Jamelle Bouie argues that the United States might never become a “majority-minority” country, as the white majority will expand over time through intermarriage and assimilation:
It’s hard to overstate the significance of this. Whites are the mainstream of American life, with tremendous representation in every area of our society. Through intermarriage, Latinos and Asian Americans are becoming similarly mainstreamed. Indeed, in politics, business, and culture, it’s not hard to find examples of “minorities” who are indistinguishable from whites. For all intents and purposes, Texas Senator Ted Cruz—the freshman lawmaker who helped drive the GOP into confrontation with President Obama—is understood as white, despite his heritage. More important, his children will also be understood as white. While there are limits to the comparison between the Latinos and Asian Americans of today with their Irish and Italian predecessors—Latinos and Asian Americans span a wide range of nationalities—the basic point stands. These are two upwardly mobile groups that are rapidly assimilating with the white mainstream. If the pattern of the past holds, the future won’t be majority-minority; it will be a white majority, where Spanish last names are common. And if that’s the case, there’s a chance that the GOP ends up getting a new crop of voters over the next two decades: Latinos and Asian Americans who have assimilated, become “white,” and thus more conservative in their political preferences. As simply a function of time, the Republican Party will see a changing of the guard, and with it, a shift in its areas of focus. The civil libertarianism of Senator Rand Paul and the family-focused economic priorities of Utah Senator Mike Lee provide a good idea of where the GOP might go in ten years.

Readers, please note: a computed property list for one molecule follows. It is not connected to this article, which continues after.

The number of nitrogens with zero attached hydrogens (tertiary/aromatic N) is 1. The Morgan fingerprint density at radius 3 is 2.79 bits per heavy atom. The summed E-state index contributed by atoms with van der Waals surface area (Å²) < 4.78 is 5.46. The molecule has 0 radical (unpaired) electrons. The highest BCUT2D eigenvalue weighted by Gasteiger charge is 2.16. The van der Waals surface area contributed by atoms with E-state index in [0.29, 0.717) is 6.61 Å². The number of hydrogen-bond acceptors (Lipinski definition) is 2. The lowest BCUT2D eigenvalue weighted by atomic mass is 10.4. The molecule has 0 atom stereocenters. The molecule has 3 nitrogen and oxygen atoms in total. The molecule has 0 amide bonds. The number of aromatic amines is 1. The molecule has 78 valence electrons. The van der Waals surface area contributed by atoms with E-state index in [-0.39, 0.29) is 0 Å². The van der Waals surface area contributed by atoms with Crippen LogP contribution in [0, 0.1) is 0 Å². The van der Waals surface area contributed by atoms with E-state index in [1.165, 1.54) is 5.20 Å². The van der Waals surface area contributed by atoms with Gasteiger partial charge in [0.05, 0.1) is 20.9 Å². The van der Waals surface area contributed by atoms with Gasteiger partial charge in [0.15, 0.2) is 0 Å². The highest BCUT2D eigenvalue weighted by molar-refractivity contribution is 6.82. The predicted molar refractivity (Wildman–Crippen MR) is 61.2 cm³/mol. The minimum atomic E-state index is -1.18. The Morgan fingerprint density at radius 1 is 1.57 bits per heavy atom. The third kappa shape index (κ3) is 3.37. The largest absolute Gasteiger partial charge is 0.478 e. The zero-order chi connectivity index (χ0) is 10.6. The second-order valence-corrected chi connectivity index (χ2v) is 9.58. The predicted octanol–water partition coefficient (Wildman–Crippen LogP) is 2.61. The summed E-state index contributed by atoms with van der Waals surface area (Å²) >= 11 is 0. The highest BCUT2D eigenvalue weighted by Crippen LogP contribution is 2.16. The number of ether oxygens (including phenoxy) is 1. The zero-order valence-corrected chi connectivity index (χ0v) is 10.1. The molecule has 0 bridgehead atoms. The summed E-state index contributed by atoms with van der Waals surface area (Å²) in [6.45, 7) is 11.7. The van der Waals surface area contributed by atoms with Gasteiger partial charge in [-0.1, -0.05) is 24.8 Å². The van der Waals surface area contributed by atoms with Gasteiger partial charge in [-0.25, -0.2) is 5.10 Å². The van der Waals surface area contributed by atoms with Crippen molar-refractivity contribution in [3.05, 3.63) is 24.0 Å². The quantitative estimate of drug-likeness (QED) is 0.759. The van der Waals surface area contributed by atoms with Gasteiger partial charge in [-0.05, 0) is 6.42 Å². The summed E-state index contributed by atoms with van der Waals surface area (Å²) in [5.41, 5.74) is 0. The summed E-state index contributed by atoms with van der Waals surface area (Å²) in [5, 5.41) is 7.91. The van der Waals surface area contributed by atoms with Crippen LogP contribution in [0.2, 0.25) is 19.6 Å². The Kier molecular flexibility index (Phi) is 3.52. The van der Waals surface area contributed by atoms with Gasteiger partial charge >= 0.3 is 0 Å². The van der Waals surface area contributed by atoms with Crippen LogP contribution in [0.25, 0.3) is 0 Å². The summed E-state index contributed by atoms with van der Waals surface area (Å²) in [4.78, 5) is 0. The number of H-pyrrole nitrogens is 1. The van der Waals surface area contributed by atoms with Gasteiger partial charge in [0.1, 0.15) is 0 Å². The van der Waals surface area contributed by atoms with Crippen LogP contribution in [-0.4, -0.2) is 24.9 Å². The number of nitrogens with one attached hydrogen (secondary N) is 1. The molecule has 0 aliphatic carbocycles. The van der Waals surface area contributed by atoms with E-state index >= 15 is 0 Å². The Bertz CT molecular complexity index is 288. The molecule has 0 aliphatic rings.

There is much to be said for Bouie’s thesis. Michael Lind advanced a similar argument in a 1998 essay for the New York Times Magazine, though Lind focused more on its implications for black Americans:
In the past, the existence of an untouchable caste of blacks may have made it easier for Anglo-Americans to fuse with more recent European immigrants in an all-encompassing white community. Without blacks as a common other, the differences between Anglo-Americans, German-Americans, Irish-Americans and Italian-Americans might have seemed much more important. Could this be occurring again? A Knight-Ridder poll taken in May 1997 showed that while respondents were generally comfortable with intermarriage, a full 3 in 10 respondents opposed marriage between blacks and whites.In the 21st century, then, the U.S. population is not likely to be crisply divided among whites, blacks, Hispanics, Asians and American Indians. Nor is it likely to be split two ways, between whites and nonwhites. Rather, we are most likely to see something more complicated: a white-Asian-Hispanic melting-pot majority — a hard-to-differentiate group of beige Americans — offset by a minority consisting of blacks who have been left out of the melting pot once again.The political implications of this new racial landscape have not yet been considered. On the positive side, the melting away of racial barriers between Asians, Latinos and whites will prevent a complete Balkanization of American society into tiny ethnic groups. On the negative side, the division between an enormous, mixed-race majority and a black minority might be equally unhealthy. The new mixed-race majority, even if it were predominantly European in ancestry, probably would not be moved by appeals to white guilt. Some of the new multiracial Americans might disingenuously invoke an Asian or Hispanic grandparent to include themselves among the victims rather than the victimizers. Nor would black Americans find many partners for a rainbow coalition politics, except perhaps among recent immigrants. [Emphasis added]
One roadblock to the formation of a “beige” majority is the institutionalization of ethnocultural differences.